How Trumpism poisons Brazilian election

By Mitchell Blatt
0 Comment(s)Print E-mail China.org.cn, November 3, 2022
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A demonstrator wearing a Brazilian flag stands in front of a burning barricade to protest against the results of the presidential election in Varginha, Brazil, on Oct. 31, 2022. [Photo/cfp.cn]

Former U.S. President Donald Trump's anti-democratic tactics are influencing foreign countries and exacerbating a global anti-democracy trend of right-wing populists trying to usurp power and violate individual rights. This is happening now in Brazil.

Jair Bolsonaro, a right-wing extremist who courted and received Trump's endorsement, lost reelection to the progressive candidate Lula de Silva, but he has refused to concede. Bolsonaro, who copied much about his public image from Trump, won the presidency in 2018. Aided by the politically motivated arrest of his opponent Lula during the 2018 campaign, Bolsonaro won 55% of the vote. 

After his victory, he attacked the free press using language copied from Trump. He called newspapers that reported anything critical about him "fake news." He called for waging a campaign against the news media. But, hypocritically, his allies led a campaign to brainwash people with smears about Bolsonaro's opponent that, according to Brazilian media, was funded by over 150 large businesses.

To be sure, Bolsonaro has been in politics for 33 years, and he was a right-wing radical before Trump came along. He has often made racist comments disparaging indigenous people and immigrants. 

So, Bolsonaro didn't become a right-wing radical because of Trump, but he benefited from marketing his persona like Trump. It is one thing for an extreme right-wing politician to spew abuse and get elected locally. But to win the office of the presidency in a nation of 214 million people, a politician needs to be more than a loud, angry hatemonger. He needs to have some uncouth swagger. He needs to be a "populist." That's what Trump taught his fellow right-wing demagogues around the world.

Trump's hold over the global right-wing imagination is so strong that even after Trump was forced from office, South Korean right-wingers are often seen waving flags with Trump's likeness.

Anti-democracy right-wingers around the world look to and praise Trump. Trump's pals and advisors are working on political campaigns overseas. The Conservative Political Action Committee (CPAC), an activist group that promotes Trump and pro-Trump Republicans, hosted events in Hungary and Israel where they pushed their Trump-style anti-immigrant, pro-big business agenda on foreign countries.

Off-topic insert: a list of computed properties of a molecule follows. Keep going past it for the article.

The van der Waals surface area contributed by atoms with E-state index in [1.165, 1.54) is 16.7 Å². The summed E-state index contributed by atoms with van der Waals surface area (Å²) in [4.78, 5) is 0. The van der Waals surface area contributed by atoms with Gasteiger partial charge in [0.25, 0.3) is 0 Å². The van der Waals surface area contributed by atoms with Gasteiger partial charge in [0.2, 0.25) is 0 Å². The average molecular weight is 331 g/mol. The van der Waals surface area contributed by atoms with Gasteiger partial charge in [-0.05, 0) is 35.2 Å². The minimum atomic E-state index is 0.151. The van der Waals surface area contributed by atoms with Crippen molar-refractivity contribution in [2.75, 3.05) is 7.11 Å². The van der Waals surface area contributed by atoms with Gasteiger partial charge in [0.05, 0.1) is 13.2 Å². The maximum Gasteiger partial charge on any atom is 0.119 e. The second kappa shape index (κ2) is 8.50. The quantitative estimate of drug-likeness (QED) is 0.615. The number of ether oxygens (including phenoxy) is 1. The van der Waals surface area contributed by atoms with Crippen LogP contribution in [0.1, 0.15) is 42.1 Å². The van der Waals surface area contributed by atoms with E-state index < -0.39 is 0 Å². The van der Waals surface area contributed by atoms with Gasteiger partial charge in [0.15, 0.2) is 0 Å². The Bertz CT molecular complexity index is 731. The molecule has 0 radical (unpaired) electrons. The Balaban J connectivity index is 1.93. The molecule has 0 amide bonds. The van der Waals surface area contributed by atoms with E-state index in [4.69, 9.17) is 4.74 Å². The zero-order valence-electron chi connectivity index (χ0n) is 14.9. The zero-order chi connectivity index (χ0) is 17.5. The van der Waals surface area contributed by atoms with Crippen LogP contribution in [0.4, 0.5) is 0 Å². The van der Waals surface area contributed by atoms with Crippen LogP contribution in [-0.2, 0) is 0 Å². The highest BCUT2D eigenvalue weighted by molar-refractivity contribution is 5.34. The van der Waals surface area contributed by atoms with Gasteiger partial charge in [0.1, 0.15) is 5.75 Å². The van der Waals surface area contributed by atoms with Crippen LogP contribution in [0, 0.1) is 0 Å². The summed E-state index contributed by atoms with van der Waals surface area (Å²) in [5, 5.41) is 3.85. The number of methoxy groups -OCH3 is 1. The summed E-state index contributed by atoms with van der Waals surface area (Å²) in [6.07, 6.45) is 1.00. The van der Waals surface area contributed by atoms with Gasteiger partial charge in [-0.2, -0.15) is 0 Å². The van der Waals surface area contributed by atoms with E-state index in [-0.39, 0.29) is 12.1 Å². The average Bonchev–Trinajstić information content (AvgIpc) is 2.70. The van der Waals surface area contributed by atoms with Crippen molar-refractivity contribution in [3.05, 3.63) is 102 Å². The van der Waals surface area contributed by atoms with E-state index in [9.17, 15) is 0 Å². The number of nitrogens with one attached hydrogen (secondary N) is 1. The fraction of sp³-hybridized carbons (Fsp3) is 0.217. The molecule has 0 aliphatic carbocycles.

Steve Bannon, one of the managers of Trump's 2016 campaign, started a European Union political organization¬, "The Movement," as he grandiosely named it, intended to back various Trumpian right-wingers across Europe while also promoting nationalism instead of "globalism."

Right-wing populists worldwide adopt slogans like "America First" and "Brazil Above All." For example, Bolsonaro pulled out of a UN treaty on the human rights of migrants because he said each country should make its own rules and not be pressured by outside forces.

Nevertheless, calling oneself a nationalist while influenced by foreign political actors is ironic.

Now Steve Bannon and other Trump activists are encouraging Bolsonaro to refuse to concede as Trump did. One right-wing activist even called for Brazilians to "take to the streets" and for the military to stand by.

They are attempting a new kind of neo-colonialism whereby DC-funded political professionals try to enact their corporatist will on foreign countries.

Before the vote, Bolsonaro intentionally sewed doubt about the results when he was expected to lose. Now that he has lost, he is silent. It is concerning that he has refused to accept the results. This is the longest an ousted incumbent has gone in Brazil's democratic era without congratulating the incoming president.

Bolsonaro's actions aren't as bad as Trump's, who actively denied his defeat for months and months after 2020. However, Bolsonaro's refusal to admit defeat has allowed other voices to fill the vacuum. His radical supporters have blocked highways with trucks and piles of burning tires.

What will happen now hinges largely on what Bolsonaro does next. We have to wait and see. But whatever happens, it is already harmful how deeply he has allowed the forces that are undermining American democracy to penetrate his own country.

Mitchell Blatt is a columnist with China.org.cn. For more information please visit:

http://www.china.org.cn/opinion/MitchellBlatt.htm

Opinion articles reflect the views of their authors, not necessarily those of China.org.cn.

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